Can it be? A post from me? I'm fairly certain that the last time I posted something was last December. Goodness. Oh well. Here is just a little bit of Tiva fluff; hopefully it will get me back into writing.

Enjoy, and reviews are most certainly welcome! xx

Tony flexed the fingers on his right hand, wincing in pain. In frustration, and just a pure lapse in common sense, he had punched a brick wall. Hard. Two days with no sleep was really starting to take its toll on him. He was stressed to the max; no leads on a killer who had taken three victims in the space of two days. He had been running around, talking to family members of the victims, collecting as much information as possible.

He exited the elevator and sat at his desk, unaware of Ziva's eyes following him.

"Tony, what did you do?" There was concern in her voice, her brow furrowed as she looked him over.

"Punched a wall, Zee-vah. Not one of my better ideas, huh?" He tried to laugh it off, but the pain he was in was clear on his face. Ziva rose from her chair and crossed the aisle between their desks.

"Come on, I will help you clean up." She took hold of his arm and led him to the bathroom, grabbing a small bag from beside McGee's desk on their way. A first aid kit, Tony acknowledged. Once inside the bathroom, she took his hand and placed it under the stream of warm water in the sink.

"It's a little hot..." Tony mumbled, turning the cold water tap just a bit to get the right temperature. With a feather light touch, Ziva began to wash his hand, massaging the soap over the small cuts on his knuckles.

"Did you get any sort of gratification from punching the wall?" Ziva asked with a slight smirk on her face.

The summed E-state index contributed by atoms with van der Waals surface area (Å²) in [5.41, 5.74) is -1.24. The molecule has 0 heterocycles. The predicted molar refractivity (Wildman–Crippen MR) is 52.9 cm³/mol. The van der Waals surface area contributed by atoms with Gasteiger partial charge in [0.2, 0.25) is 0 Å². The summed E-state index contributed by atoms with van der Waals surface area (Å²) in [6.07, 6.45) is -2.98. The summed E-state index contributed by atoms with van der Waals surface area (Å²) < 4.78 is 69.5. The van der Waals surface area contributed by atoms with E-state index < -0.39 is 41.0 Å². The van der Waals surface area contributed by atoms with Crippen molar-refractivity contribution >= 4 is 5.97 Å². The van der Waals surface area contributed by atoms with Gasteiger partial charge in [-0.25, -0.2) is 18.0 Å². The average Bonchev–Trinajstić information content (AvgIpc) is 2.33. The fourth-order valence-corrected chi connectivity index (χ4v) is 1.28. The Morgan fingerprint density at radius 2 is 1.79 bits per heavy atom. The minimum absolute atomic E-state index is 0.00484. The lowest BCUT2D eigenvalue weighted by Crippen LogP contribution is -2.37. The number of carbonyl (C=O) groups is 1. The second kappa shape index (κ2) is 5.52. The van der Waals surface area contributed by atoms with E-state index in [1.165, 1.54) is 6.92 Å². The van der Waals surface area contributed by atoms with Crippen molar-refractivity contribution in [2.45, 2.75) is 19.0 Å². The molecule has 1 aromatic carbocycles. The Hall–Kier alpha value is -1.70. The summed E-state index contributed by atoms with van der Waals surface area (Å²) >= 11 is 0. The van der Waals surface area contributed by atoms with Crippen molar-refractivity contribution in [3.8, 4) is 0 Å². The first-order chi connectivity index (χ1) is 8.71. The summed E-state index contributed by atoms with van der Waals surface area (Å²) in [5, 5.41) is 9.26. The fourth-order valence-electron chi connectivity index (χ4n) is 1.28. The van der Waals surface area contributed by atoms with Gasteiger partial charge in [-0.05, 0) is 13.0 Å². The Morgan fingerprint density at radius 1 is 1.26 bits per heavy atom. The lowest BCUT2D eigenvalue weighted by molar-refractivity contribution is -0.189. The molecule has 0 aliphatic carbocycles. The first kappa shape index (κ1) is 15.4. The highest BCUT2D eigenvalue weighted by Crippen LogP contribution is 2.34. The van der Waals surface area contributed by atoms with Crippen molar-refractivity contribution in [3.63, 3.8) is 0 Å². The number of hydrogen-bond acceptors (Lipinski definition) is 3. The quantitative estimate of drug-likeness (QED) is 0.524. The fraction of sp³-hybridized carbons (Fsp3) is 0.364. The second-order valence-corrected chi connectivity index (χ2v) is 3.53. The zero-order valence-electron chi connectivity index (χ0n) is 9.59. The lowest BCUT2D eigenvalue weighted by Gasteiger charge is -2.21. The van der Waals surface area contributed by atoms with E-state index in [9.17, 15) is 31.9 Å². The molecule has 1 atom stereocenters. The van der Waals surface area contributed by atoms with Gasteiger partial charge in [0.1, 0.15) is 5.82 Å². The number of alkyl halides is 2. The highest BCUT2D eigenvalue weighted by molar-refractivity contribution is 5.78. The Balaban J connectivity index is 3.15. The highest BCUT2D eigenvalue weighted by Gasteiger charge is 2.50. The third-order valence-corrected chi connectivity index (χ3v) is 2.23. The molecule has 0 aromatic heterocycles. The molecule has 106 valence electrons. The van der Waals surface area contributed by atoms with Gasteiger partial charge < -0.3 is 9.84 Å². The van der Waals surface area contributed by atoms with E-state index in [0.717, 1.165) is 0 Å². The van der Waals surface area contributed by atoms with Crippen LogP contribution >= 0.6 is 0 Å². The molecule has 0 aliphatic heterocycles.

Tony sighed. "Not really. But it woke me up a little." Ziva finished washing the cuts and began to dry them with a paper towel.

"You know, I find it much better to talk about what is bothering you rather than hitting things."

"Really..." Tony mused. He remembered a time not too long ago when she wouldn't talk to him about anything. He found her statement to be quite hypocritical, but he decided not to say anything. An angry Ziva was just not something he had the energy for.

"Yes." She rubbed antiseptic onto the last of his cuts and placed a band-aid over the worst ones. She patted his cheek. "You're finished."

"Thanks." He pulled down his sleeve adjusted his collar.

"So, uh, would you like to talk?" Ziva asked, leaning against the sink.

"It's nothing," he said, settling next to her. "I'm just really tired. And hungry." His voice was sincere, and she felt nothing telling her not to believe him.

"What about you?" he asked. "Anything bothering you?" She thought for a minute. In recent weeks, her relationship with Tony – whatever sort of relationship that might be – had gotten surprisingly easier than it had been for a while. It was easy now. Natural. Words flowed freely between them, and there was no need for uncomfortable small talk. Silence was comfortable, and sometimes welcome. They were best friends again, and for the time being, she couldn't be happier.

"No," she replied with a smile. "Nothing."

"Well that's good," Tony said. He hesitated for a moment before continuing. "I don't like it when you're upset."


"It's um...not easy to..." He squinted and scratched his head, searching for the right words.

"Not easy to what?" Ziva prompted.

"It's not easy to see you upset, and know there's nothing I can really do to help." His answer surprised her; a warm tingly feeling was spreading through her body.

"Thank you, Tony," she said softly. She smiled at him, her eyes warm and gentle. No more words were spoken between them, only a comfortable silence hung in the air. After a minute, Ziva leaned over and kissed his cheek, and darted out of the room, leaving him with a goofy grin on his face. He had been missing the old Ziva, but he loved the new Ziva even more.